The Basics: Snapshots

In my IT career at work I have never had shared storage that didn’t have snapshots integrated. They were considered fundamental to me if I was going to put all my eggs into one basket. Performance, ease of use and reliability were all deciding factors on selecting a solution. There are lots of different solutions on the market today and some are really good but it’s hard to get all three deciding factors to line up if snapshots were not integrated from the ground up.


It’s great to have a feature but if the performance impacts of using it are such that it impacts the environment then what’s the point? Snapshots are used for a point in time copy of data so that you can roll back incase of corruption, file recovery or part of a larger business continuity plan that makes use of replication.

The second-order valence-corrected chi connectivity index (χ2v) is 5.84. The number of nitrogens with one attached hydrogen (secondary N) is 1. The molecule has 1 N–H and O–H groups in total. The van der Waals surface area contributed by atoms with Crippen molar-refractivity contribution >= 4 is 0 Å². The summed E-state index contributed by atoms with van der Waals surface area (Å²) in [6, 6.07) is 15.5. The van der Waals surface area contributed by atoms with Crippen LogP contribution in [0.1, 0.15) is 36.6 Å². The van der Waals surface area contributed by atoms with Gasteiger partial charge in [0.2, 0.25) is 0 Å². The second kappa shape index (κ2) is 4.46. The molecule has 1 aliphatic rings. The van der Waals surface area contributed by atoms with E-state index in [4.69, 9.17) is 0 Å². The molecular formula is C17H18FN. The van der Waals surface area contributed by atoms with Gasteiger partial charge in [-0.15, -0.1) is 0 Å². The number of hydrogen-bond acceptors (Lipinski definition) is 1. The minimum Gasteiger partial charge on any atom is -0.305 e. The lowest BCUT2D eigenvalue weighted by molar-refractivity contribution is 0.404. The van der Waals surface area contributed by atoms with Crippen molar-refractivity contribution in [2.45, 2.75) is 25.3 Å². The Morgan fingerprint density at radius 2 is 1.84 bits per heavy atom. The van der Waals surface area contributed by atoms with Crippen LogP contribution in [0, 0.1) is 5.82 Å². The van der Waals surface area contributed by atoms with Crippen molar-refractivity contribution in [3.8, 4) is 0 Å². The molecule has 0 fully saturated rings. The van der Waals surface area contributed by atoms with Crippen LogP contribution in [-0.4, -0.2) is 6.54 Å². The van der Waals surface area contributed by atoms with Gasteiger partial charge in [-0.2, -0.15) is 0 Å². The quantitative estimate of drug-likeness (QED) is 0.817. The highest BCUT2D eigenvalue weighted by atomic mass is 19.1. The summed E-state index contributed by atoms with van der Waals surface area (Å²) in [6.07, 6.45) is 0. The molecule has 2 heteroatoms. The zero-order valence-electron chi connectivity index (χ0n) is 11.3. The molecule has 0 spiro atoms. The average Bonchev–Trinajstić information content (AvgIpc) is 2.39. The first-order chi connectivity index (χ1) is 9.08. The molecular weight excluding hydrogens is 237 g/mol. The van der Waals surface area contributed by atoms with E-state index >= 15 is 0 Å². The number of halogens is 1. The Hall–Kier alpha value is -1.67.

Snapshots should be able to be used on running applications without causing any performance impacts. Nutanix being per VM defiantly helps in this regard. If you have a LUN with 100 server workloads and take a hardware-based snapshot then you are taking a snapshot of every one of those workloads. Cache and metadata resources are wasted, as all the workloads now have to be tracked and maintained due to the snapshot process.

More and snapshots under stress video here.

Nutanix will be releasing a Tech Note on Snapshots as well in the next week or two.

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